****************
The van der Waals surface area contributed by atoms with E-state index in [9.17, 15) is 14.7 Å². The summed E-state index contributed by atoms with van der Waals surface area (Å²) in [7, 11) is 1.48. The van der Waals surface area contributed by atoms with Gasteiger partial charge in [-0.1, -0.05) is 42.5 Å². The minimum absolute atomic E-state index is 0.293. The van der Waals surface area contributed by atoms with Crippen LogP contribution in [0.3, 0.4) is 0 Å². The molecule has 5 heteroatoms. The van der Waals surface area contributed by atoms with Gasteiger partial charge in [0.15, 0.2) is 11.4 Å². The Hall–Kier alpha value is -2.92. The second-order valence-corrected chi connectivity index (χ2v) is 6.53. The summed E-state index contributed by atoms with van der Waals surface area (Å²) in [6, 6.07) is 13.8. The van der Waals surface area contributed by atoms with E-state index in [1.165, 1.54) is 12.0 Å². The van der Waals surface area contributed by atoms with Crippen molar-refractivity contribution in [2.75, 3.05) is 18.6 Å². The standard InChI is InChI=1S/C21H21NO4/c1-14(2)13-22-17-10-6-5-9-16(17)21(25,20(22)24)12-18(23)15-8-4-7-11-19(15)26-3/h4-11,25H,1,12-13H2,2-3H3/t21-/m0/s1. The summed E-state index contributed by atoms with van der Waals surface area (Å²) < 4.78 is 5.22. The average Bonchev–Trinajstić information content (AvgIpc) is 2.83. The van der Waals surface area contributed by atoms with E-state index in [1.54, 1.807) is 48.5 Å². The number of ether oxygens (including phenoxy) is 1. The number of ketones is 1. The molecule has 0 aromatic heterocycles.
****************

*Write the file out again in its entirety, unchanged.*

The van der Waals surface area contributed by atoms with E-state index in [9.17, 15) is 14.7 Å². The summed E-state index contributed by atoms with van der Waals surface area (Å²) in [7, 11) is 1.48. The van der Waals surface area contributed by atoms with Gasteiger partial charge in [-0.1, -0.05) is 42.5 Å². The minimum absolute atomic E-state index is 0.293. The van der Waals surface area contributed by atoms with Crippen LogP contribution in [0.3, 0.4) is 0 Å². The molecule has 5 heteroatoms. The van der Waals surface area contributed by atoms with Gasteiger partial charge in [0.15, 0.2) is 11.4 Å². The Hall–Kier alpha value is -2.92. The second-order valence-corrected chi connectivity index (χ2v) is 6.53. The summed E-state index contributed by atoms with van der Waals surface area (Å²) in [6, 6.07) is 13.8. The van der Waals surface area contributed by atoms with E-state index in [1.165, 1.54) is 12.0 Å². The van der Waals surface area contributed by atoms with Crippen molar-refractivity contribution in [2.75, 3.05) is 18.6 Å². The standard InChI is InChI=1S/C21H21NO4/c1-14(2)13-22-17-10-6-5-9-16(17)21(25,20(22)24)12-18(23)15-8-4-7-11-19(15)26-3/h4-11,25H,1,12-13H2,2-3H3/t21-/m0/s1. The summed E-state index contributed by atoms with van der Waals surface area (Å²) < 4.78 is 5.22. The average Bonchev–Trinajstić information content (AvgIpc) is 2.83. The van der Waals surface area contributed by atoms with E-state index in [1.54, 1.807) is 48.5 Å². The number of ether oxygens (including phenoxy) is 1. The number of ketones is 1. The molecule has 0 aromatic heterocycles.